Seeing the urgent need for change, a team of scientists from leading research universities, conservation organizations and government laboratories across the West has produced a synthesis of the scientific literature that clearly lays out the established science and strength of evidence on climate change, wildfire and forest management for seasonally dry forests. The goal is to give land managers and others across the West access to a unified resource that summarizes the best-available science so they can make decisions about how to manage their landscapes.
Woods Hole, MA (August 3, 2021) – A new study published today in Global Change Biology provides valuable new data that highlights how species extinction risk is accelerating due to rapid climate change and an increase in extreme climate events, such as glacial calving and sea ice loss. The study, led by Stephanie Jenouvrier, associate scientist, and seabird ecologist at Woods Hole Oceanographic Institution, and co-authored by an international team of scientists, policy experts, ecologists, and climate scientists, provided pivotal research and projections tailored for use by the U.S Fish & Wildlife Service (USFWS). Their work proposed that emperor penguins be listed as threatened under the Endangered Species Act and this week, USFWS submitted that listing proposal.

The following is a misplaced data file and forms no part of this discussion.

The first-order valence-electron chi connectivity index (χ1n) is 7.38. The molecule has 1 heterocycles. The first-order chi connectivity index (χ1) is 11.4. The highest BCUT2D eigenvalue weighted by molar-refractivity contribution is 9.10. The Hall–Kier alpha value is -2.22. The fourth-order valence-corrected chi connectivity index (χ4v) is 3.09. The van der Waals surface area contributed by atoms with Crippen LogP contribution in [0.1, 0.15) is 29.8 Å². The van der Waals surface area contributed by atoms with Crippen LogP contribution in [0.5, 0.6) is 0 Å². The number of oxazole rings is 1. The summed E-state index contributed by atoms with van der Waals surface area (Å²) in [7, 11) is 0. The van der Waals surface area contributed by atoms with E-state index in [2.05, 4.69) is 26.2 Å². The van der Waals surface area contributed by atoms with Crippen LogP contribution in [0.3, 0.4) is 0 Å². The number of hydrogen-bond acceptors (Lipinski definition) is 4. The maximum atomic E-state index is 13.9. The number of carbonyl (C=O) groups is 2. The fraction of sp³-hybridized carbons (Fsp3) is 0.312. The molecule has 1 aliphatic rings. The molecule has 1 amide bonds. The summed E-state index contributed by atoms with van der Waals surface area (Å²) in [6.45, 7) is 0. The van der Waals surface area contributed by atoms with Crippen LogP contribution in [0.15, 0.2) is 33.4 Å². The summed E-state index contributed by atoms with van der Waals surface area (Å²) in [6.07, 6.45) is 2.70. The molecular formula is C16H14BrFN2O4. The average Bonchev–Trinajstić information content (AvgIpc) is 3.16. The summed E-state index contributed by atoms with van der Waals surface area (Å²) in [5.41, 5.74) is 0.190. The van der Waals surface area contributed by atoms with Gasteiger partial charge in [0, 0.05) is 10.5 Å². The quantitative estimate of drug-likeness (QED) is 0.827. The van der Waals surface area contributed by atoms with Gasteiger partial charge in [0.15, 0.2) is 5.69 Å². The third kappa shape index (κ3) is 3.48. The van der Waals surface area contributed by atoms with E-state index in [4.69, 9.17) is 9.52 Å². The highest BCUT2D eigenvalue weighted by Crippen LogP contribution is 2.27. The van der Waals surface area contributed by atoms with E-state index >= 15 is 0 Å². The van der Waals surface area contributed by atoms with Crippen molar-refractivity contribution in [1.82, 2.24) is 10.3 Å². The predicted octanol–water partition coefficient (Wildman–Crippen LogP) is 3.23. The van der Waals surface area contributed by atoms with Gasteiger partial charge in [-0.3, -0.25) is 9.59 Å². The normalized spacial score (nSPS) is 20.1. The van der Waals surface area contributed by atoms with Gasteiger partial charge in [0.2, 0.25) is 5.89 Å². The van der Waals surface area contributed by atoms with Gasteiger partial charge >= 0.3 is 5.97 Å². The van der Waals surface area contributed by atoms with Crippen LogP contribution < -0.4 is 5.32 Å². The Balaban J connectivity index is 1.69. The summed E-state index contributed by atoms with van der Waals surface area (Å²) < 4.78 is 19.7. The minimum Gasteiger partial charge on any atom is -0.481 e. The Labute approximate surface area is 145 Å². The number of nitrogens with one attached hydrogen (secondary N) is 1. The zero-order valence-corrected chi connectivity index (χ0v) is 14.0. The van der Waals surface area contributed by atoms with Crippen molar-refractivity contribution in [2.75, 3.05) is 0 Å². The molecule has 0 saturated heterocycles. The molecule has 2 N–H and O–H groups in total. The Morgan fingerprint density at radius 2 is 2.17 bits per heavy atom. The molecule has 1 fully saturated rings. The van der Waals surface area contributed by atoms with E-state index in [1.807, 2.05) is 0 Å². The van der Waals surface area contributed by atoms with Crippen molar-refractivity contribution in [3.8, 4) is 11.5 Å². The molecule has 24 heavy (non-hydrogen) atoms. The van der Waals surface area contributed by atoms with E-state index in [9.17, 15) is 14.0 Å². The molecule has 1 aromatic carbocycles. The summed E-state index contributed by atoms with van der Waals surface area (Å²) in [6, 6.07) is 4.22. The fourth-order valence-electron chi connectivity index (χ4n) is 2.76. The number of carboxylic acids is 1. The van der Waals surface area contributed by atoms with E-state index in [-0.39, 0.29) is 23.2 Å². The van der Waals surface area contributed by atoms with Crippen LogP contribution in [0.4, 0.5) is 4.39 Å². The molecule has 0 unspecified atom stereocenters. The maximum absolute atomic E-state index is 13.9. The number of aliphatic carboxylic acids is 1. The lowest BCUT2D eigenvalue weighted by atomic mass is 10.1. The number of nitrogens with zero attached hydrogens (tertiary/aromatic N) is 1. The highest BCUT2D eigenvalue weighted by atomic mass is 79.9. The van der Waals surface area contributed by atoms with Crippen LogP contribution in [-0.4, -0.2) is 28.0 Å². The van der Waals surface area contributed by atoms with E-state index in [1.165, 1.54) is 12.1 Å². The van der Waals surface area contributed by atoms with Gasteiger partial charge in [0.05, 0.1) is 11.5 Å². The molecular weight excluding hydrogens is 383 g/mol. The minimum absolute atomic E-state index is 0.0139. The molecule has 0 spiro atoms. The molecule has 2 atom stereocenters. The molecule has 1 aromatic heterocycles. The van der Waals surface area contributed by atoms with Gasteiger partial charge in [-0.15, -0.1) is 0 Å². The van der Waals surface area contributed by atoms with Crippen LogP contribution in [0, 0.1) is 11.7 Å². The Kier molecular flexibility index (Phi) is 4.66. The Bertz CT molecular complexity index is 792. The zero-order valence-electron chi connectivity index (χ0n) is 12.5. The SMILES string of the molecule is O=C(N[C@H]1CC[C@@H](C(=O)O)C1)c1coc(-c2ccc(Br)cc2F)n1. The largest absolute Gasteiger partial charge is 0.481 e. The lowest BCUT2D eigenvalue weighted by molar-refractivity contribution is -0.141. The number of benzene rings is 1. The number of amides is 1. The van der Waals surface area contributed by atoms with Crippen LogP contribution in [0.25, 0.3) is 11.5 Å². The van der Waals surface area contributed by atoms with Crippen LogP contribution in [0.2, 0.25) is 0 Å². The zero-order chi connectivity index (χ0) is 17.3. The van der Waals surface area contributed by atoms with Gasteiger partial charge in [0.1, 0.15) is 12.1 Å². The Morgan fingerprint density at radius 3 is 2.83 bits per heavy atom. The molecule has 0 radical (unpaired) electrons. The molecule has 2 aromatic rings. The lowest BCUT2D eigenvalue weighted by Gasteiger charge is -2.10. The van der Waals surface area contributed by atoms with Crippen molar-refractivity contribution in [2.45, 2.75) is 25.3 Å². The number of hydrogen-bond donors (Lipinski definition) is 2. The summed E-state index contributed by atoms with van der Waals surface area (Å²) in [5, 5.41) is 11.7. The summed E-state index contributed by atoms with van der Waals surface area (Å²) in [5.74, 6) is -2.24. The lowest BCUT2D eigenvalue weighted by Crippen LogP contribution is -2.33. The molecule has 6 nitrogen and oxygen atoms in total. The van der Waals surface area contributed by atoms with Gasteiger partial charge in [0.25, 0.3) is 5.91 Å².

Twenty months after more than 11,000 scientists declared a global climate emergency, establishing a set of benchmarks for the planet’s health, an international coalition says its update on those vital signs “largely reflect the consequences of an unrelenting ‘business as usual’ approach to climate change policy”.
Oxygen levels in the world’s temperate freshwater lakes are declining rapidly — faster than in the oceans — a trend driven largely by climate change that threatens freshwater biodiversity and drinking water quality.
New research from Florida State University shows that concentrations of the toxic element mercury in rivers and fjords connected to the Greenland Ice Sheet are comparable to rivers in industrial China, an unexpected finding that is raising questions about the effects of glacial melting in an area that is a major exporter of seafood.
New research by Lawrence Livermore National Laboratory (LLNL) climate scientists and collaborators shows that satellite measurements of the temperature of the troposphere (the lowest region of the atmosphere) may have underestimated global warming over the last 40 years.
New research led by Aalto University assesses just how global food production will be affected if greenhouse gas emissions are left uncut. The study is published in the prestigious journal One Earth on Friday 14 May.
A new analysis of satellite cloud observations finds that global warming causes low-level clouds over the oceans to decrease, leading to further warming. The work, led by researchers at Lawrence Livermore National Laboratory (LLNL), in collaboration with colleagues from Scripps Institution of Oceanography and the NASA Langley Research Center.